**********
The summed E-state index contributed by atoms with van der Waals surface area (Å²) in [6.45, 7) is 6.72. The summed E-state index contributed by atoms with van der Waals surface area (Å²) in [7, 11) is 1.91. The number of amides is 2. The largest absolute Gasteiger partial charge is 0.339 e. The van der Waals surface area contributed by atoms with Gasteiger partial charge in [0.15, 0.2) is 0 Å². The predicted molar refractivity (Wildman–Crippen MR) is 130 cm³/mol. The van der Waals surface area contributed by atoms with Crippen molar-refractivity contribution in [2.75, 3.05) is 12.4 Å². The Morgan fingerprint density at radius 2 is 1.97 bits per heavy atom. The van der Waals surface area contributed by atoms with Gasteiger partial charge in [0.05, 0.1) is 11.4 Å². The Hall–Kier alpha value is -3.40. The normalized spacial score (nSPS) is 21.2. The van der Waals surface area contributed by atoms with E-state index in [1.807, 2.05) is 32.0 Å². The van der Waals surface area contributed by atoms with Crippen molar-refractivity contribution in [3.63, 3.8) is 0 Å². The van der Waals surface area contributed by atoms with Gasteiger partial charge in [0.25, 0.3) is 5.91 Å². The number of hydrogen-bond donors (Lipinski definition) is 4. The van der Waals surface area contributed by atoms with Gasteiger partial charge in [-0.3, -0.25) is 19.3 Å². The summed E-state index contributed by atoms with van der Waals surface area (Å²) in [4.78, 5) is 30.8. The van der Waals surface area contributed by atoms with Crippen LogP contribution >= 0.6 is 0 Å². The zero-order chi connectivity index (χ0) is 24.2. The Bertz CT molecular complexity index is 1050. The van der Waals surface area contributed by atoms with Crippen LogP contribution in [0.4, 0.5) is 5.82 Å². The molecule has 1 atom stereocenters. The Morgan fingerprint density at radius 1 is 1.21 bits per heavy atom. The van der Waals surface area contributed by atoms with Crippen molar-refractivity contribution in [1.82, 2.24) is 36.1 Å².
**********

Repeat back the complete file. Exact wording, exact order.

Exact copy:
The summed E-state index contributed by atoms with van der Waals surface area (Å²) in [6.45, 7) is 6.72. The summed E-state index contributed by atoms with van der Waals surface area (Å²) in [7, 11) is 1.91. The number of amides is 2. The largest absolute Gasteiger partial charge is 0.339 e. The van der Waals surface area contributed by atoms with Gasteiger partial charge in [0.15, 0.2) is 0 Å². The predicted molar refractivity (Wildman–Crippen MR) is 130 cm³/mol. The van der Waals surface area contributed by atoms with Crippen molar-refractivity contribution in [2.75, 3.05) is 12.4 Å². The Morgan fingerprint density at radius 2 is 1.97 bits per heavy atom. The van der Waals surface area contributed by atoms with Gasteiger partial charge in [0.05, 0.1) is 11.4 Å². The Hall–Kier alpha value is -3.40. The normalized spacial score (nSPS) is 21.2. The van der Waals surface area contributed by atoms with E-state index in [1.807, 2.05) is 32.0 Å². The van der Waals surface area contributed by atoms with Crippen molar-refractivity contribution in [3.63, 3.8) is 0 Å². The van der Waals surface area contributed by atoms with Gasteiger partial charge in [0.25, 0.3) is 5.91 Å². The number of hydrogen-bond donors (Lipinski definition) is 4. The van der Waals surface area contributed by atoms with Gasteiger partial charge in [-0.3, -0.25) is 19.3 Å². The summed E-state index contributed by atoms with van der Waals surface area (Å²) in [4.78, 5) is 30.8. The van der Waals surface area contributed by atoms with Crippen LogP contribution >= 0.6 is 0 Å². The zero-order chi connectivity index (χ0) is 24.2. The Bertz CT molecular complexity index is 1050. The van der Waals surface area contributed by atoms with Crippen LogP contribution in [0.4, 0.5) is 5.82 Å². The molecule has 1 atom stereocenters. The Morgan fingerprint density at radius 1 is 1.21 bits per heavy atom. The van der Waals surface area contributed by atoms with Crippen molar-refractivity contribution in [1.82, 2.24) is 36.1 Å².